Dr. Hakim, whose family name means “doctor” or “wise man” in Arabic, earned his medical degree from the Universidad Nacional in Bogotá and continued his medical education in neurosurgery at Harvard, also earning a Ph.D. in neuropathology. During his neuropathology fellowship research, Dr. Hakim performed autopsies on patients who died from central nervous system (CNS) neurodegenerative conditions, such as Alzheimer’s disease. He noted, in many of the cases, the brain ventricles were enlarged without destruction of the brain cortex. At that time, nobody was able to explain the reason for this observation. This led Dr. Hakim to hypothesize that these patients suffered from what he described as “Normal-Pressure Hydrocephalus” or “NPH,” after finding a 16-year-old living patient with this condition. Dr. Hakim described his discovery in the foreword to the English translation of his 1964 thesis entitled “Some Observations on C. S. F. Pressure. Hydrocephalic Syndrome in Adults with “Normal” C. S. F. Pressure (Recognition of a new syndrome.)” In his own words: “While searching for a rationale to explain this paradox, a case with hydrocephalus secondary to subarachnoid bleeding was reviewed and speculated upon. Research was conducted into the possible physical principles involved. Then the importance of the area of the ventricles was recognized, and the mechanism of symptomatic hydrocephalus with normal C. S. F. pressure was explained on the basis of increased force due to the pressure-area relationship of the ventricles (F = P x A).*
After a patient was seen with this combination of symptoms and findings but without any history that would account for the hydrocephalus (intracranial hemorrhage, trauma, meningitis, surgery, etc.), a search was begun for the so-called idiopathic cases. These patients are most important and surprising because of the danger that they will be misdiagnosed and placed in a hopeless category (organic brain diseases). It is in the large group of patients with late-life dementia that further cases must be sought . . .”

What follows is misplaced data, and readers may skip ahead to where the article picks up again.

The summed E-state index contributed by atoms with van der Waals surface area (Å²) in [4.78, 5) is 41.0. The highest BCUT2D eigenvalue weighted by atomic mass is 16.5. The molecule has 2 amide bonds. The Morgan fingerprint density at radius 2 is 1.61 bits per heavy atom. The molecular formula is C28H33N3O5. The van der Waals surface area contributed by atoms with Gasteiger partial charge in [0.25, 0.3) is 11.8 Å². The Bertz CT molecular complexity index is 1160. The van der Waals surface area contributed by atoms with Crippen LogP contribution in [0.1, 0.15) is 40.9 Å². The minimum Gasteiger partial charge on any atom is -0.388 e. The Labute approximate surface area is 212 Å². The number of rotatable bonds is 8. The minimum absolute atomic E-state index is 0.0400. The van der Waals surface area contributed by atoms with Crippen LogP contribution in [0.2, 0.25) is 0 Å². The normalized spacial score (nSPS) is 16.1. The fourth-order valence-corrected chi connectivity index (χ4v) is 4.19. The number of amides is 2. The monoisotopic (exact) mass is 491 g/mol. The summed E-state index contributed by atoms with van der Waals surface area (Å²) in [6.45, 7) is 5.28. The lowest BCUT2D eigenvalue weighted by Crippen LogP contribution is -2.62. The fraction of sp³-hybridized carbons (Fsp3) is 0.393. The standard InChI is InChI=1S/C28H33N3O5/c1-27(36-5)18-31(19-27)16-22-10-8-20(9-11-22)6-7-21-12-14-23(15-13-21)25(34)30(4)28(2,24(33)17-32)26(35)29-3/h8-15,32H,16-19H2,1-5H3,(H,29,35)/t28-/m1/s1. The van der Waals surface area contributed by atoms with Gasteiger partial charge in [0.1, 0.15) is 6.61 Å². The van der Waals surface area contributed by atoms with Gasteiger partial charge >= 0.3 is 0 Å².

*Force= Pressure x Area
The publication of Dr. Hakim’s 1964 thesis was followed by the publication of 6 case reports of “normal pressure hydrocephalus” in The New England Journal of Medicine and the Journal of the Neurological Sciences in 1965. (1,2,3)
It is important to understand that today, over 50 years after Dr. Hakim’s discovery, treating NPH is an accepted practice. Diagnosing NPH, however, remains an inexact science and this diagnosis is often missed by clinicians outside of neurosurgery, leaving patients with a treatable dementia locked in a condition from which, with proper treatment, many could be released. To commemorate this landmark year and the work of Dr. Salomón Hakim, the Hydrocephalus Association will host a series of educational blogs about NPH, the current research around the condition, and stories from the patient community. We encourage everyone to share this information with medical professionals, loved ones, and the general public to raise awareness for this often undiagnosed and misdiagnosed condition. Anyone having one or more of three symptoms associated with this syndrome – impaired gate, urinary incontinence or dementia – should be considered for a work up for NPH by a clinician experienced in the diagnosis of this condition. The Hydrocephalus Association maintains a list of neurologists and neurosurgeons experienced with NPH. Please contact us at firstname.lastname@example.org for more information or assistance.
1. Hakim S. Some observations on CSF pressure. Hydrocephalic syndrome in adults with “normal” CSF pressure (Recognition of a new syndrome). Theses #957 p. 1-40, Javeriana University School of Medicine, Bogota, Colombia, SA, March 10, 1964.
2. Hakim S, Adams RD. The special clinical problem of symptomatic hydrocephalus with normal cerebrospinal fluid pressure. Observations on cerebrospinal fluid hydrodynamics. J Neurol Sci 1965, 2:307-329.
3. Adams RD, Fisher CM, Hakim S, et al. Symptomatic occult hydrocephalus with “normal” cerebrospinal fluid pressure. A treatable syndrome. NEJM 1965, 273:117-126.
Reposted from American Hydrocephalus Association Newsletter, Pathways